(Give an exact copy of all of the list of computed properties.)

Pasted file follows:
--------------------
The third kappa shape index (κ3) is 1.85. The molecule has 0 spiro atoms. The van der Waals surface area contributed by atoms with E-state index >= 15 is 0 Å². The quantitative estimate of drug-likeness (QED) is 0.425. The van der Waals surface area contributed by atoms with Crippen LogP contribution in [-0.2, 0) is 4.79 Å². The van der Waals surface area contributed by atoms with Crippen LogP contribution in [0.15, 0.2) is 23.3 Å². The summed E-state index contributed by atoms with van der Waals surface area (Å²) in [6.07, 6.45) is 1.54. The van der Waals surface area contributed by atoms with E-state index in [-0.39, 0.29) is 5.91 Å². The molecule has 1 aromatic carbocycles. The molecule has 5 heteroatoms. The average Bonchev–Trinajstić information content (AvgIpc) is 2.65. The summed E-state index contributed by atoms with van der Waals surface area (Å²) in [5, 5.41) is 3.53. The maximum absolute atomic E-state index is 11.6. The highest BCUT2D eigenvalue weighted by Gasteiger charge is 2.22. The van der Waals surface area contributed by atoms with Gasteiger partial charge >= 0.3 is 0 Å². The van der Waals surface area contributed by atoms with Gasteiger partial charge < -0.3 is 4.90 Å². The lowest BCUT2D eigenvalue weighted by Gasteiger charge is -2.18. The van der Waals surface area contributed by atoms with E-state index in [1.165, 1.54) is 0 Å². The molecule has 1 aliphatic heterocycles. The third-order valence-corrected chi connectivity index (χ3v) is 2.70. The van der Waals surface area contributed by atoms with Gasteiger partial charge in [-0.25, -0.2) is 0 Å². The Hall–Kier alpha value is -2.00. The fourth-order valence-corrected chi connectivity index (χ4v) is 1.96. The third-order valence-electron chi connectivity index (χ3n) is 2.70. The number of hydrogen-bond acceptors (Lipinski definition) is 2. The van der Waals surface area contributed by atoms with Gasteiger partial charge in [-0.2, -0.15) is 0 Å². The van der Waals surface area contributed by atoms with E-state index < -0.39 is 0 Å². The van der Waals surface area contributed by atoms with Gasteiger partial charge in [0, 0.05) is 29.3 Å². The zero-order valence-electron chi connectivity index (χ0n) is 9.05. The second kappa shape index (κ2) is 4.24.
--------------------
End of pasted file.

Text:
The third kappa shape index (κ3) is 1.85. The molecule has 0 spiro atoms. The van der Waals surface area contributed by atoms with E-state index >= 15 is 0 Å². The quantitative estimate of drug-likeness (QED) is 0.425. The van der Waals surface area contributed by atoms with Crippen LogP contribution in [-0.2, 0) is 4.79 Å². The van der Waals surface area contributed by atoms with Crippen LogP contribution in [0.15, 0.2) is 23.3 Å². The summed E-state index contributed by atoms with van der Waals surface area (Å²) in [6.07, 6.45) is 1.54. The van der Waals surface area contributed by atoms with E-state index in [-0.39, 0.29) is 5.91 Å². The molecule has 1 aromatic carbocycles. The molecule has 5 heteroatoms. The average Bonchev–Trinajstić information content (AvgIpc) is 2.65. The summed E-state index contributed by atoms with van der Waals surface area (Å²) in [5, 5.41) is 3.53. The maximum absolute atomic E-state index is 11.6. The highest BCUT2D eigenvalue weighted by Gasteiger charge is 2.22. The van der Waals surface area contributed by atoms with Gasteiger partial charge >= 0.3 is 0 Å². The van der Waals surface area contributed by atoms with Gasteiger partial charge < -0.3 is 4.90 Å². The lowest BCUT2D eigenvalue weighted by Gasteiger charge is -2.18. The van der Waals surface area contributed by atoms with E-state index in [1.165, 1.54) is 0 Å². The molecule has 1 aliphatic heterocycles. The third-order valence-corrected chi connectivity index (χ3v) is 2.70. The van der Waals surface area contributed by atoms with Gasteiger partial charge in [-0.25, -0.2) is 0 Å². The Hall–Kier alpha value is -2.00. The fourth-order valence-corrected chi connectivity index (χ4v) is 1.96. The third-order valence-electron chi connectivity index (χ3n) is 2.70. The number of hydrogen-bond acceptors (Lipinski definition) is 2. The van der Waals surface area contributed by atoms with Gasteiger partial charge in [-0.2, -0.15) is 0 Å². The van der Waals surface area contributed by atoms with E-state index < -0.39 is 0 Å². The van der Waals surface area contributed by atoms with Gasteiger partial charge in [0, 0.05) is 29.3 Å². The zero-order valence-electron chi connectivity index (χ0n) is 9.05. The second kappa shape index (κ2) is 4.24.